The latest weekend releases, reviewed by Star Tribune critic, Colin Covert.
This spare, tough-as-nails crime melodrama centers on stoic Rettenberger (Andreas Lust), a Viennese convict who uses his parole to indulge in his only interests -- competitive running and robbing banks at gunpoint. He is extremely accomplished at both. Director Benjamin Heisenberg refuses to explain his antihero's motivation. Rettenberger hides his loot in a garbage bag beneath his bed, and never brags about his athletic prowess. He simply trains harder to run more punishing races and to pull more daring heists. His endorphin-high exploits assume the stature of existential gestures. He's Nietzsche's übermensch with a pump gun. The film boasts several turbocharged chase-and-escape sequences, alongside understated character analysis. Rettenberger isn't the type to retaliate against someone who wounds him in self-defense, or to harm innocent hostages, but if you prattle on about rehabilitation for ex-cons and second chances, he might bash your skull in. Based, amazingly enough, on the true story of Austrian master criminal and marathon champ Johann Kastenberger.
Sonia (Ksenia Rappoport), a vulnerable-seeming chambermaid in a swank Turin hotel, and Guido (Filippo Timi), a widowed security guard, meet at a speed-dating salon. They don't quite click, but coincidence gives them a second chance to connect; Guido claims that fate plays tricks like that when the clock shows a "double hour" (like 3:03). They begin to date, and he invites her for a romantic getaway at his employer's country estate. The gorgeous surroundings and the couple's growing attraction imply a blossoming romance, but an undertone of menace pays off in several dramatic twists that draw us into psychological thriller territory, high-stakes crime and possibly the supernatural. Debut director Giuseppe Capotondi's nerve-shredding puzzler will delight fans of Hitchcock and Polanski. A huge surprise erupts two-thirds of the way through the movie. If you check your watch when the film starts and again when the shocker detonates, you'll see that the movie has been running for 1:01.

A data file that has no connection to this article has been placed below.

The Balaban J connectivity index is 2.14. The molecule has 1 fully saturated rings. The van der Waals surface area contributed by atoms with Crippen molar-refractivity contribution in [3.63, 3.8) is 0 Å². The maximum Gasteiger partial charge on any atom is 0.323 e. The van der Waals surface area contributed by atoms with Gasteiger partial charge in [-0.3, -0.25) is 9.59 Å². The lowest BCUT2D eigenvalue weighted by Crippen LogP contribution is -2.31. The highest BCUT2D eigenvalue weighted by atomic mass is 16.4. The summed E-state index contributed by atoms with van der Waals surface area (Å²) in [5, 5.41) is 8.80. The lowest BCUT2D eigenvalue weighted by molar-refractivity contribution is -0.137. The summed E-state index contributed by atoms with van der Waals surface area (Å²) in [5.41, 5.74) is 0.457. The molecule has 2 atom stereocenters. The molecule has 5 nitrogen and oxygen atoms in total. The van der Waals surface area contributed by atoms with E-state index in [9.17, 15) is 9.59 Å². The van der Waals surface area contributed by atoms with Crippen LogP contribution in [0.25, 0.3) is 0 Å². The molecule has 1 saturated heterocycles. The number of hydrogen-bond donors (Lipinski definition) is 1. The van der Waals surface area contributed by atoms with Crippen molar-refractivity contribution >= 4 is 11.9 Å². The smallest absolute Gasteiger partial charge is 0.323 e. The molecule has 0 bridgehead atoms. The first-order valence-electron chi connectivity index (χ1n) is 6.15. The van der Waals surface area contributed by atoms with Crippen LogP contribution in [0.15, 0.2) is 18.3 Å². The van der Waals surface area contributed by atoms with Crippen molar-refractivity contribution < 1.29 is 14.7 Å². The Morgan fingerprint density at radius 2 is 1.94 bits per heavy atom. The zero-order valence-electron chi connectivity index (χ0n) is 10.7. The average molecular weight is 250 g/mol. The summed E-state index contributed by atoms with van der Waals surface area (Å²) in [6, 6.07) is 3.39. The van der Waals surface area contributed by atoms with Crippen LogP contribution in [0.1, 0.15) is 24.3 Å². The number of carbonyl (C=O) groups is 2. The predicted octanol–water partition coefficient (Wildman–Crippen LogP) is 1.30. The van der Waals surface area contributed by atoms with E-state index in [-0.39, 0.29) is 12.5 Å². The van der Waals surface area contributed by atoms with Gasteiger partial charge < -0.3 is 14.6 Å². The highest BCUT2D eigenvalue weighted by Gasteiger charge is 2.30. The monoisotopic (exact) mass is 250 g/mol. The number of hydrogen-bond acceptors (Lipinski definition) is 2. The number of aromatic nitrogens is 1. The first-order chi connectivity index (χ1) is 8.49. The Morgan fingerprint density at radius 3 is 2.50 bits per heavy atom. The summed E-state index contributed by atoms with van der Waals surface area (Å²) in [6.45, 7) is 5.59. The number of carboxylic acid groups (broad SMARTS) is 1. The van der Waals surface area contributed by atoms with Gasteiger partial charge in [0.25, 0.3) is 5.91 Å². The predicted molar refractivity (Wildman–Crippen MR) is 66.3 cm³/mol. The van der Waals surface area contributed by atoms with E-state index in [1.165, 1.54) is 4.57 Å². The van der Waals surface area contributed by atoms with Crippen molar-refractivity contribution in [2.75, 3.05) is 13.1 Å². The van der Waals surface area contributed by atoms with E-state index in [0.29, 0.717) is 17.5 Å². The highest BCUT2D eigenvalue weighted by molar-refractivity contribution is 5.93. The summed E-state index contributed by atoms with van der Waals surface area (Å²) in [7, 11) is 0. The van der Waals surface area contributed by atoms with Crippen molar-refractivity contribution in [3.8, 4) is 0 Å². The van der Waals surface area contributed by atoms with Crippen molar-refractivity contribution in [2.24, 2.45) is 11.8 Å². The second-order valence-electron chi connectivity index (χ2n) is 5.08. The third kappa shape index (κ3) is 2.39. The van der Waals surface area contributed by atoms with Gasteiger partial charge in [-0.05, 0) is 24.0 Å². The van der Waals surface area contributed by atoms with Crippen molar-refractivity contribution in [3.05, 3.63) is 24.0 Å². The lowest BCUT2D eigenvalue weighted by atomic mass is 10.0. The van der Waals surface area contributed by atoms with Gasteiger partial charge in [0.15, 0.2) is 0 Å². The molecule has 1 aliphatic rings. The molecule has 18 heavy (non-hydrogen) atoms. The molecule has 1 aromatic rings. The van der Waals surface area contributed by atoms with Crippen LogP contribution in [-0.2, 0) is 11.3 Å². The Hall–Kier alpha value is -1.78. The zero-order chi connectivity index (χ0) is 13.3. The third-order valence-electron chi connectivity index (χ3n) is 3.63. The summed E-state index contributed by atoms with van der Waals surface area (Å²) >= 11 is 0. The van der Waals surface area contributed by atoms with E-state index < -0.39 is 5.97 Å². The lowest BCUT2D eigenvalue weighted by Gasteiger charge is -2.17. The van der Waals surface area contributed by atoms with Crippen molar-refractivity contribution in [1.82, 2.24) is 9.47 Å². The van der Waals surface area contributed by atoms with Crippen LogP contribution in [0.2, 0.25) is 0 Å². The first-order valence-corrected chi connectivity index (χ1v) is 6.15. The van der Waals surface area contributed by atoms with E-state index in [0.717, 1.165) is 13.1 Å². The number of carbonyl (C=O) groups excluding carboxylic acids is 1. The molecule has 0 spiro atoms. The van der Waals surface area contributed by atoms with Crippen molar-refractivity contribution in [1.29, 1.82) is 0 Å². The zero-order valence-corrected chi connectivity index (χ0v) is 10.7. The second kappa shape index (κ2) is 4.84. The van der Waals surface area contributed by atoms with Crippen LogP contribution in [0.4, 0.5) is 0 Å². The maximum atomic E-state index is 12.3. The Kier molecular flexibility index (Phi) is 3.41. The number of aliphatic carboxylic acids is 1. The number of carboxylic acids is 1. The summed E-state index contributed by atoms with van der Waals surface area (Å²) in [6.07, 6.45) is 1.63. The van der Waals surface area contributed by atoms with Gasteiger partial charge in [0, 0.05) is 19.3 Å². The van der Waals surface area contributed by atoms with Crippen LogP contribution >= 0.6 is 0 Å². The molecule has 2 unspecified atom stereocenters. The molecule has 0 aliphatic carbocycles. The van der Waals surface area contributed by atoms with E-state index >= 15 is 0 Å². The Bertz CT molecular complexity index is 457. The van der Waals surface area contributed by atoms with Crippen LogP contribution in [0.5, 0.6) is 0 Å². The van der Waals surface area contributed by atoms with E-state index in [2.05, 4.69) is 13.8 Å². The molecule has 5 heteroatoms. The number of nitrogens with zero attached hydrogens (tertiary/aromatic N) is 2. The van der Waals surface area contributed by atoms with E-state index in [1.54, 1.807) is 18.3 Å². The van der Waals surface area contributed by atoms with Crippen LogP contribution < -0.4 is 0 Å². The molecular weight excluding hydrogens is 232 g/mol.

Fashion star Yves Saint Laurent lacked the wild theatricality of Karl Lagerfeld, the shrewd, self-promoting chutzpah of Ralph Lauren and the trendsetting exhibitionism of Marc Jacobs. Bashful to the core, the late couturier remains a man of mystery even in Pierre Thoretton's documentary. Pierre Berge, Saint Laurent's longtime lover and business partner, reminisces about their relationship, discussing much but revealing little. As auction house movers crate up the couple's magnificent art collection, we get Berge's memories of his partner, from their bold launch of an independent design firm, through YSL's impressively diverse collections, and on to the dark days of his decline. Saint Laurent comes off as a warm if high-strung artist, given to bursts of dynamo productivity and bouts of depression, eventually turning to drugs, alcohol and promiscuity to make himself feel better. A few less-protective commentators and a dash of good Euro-scandal would add interest. Still, for fashion lovers, the film's mini-retrospective of Saint Laurent's work should be a thrill.
This greatest-hits catalog of Wes Anderson moments is narrated by Oliver Tate (Craig Roberts), a self-obsessed, socially awkward 15-year-old Welsh schoolboy in an amorphous 1980s time warp. Young Oliver guides us through his autobiography by invoking every clichéd quirk of contemporary indie moviemaking. With his flat emo-boy affect, Roberts resembles a glum toadstool. Aping Wes Anderson's half-play, half-movie aesthetic, director Richard Ayoade wrings sporadic laughs out of secondhand shtick. Sally Hawkins and Noah Taylor are amusingly passive-aggressive as the boy's parents and Paddy Considine is creepy-funny as Hawkins' former lover, a smarmy New Age guru/ninja. After an OK start, "Submarine" sinks beneath sloggy pacing and a general lack of originality.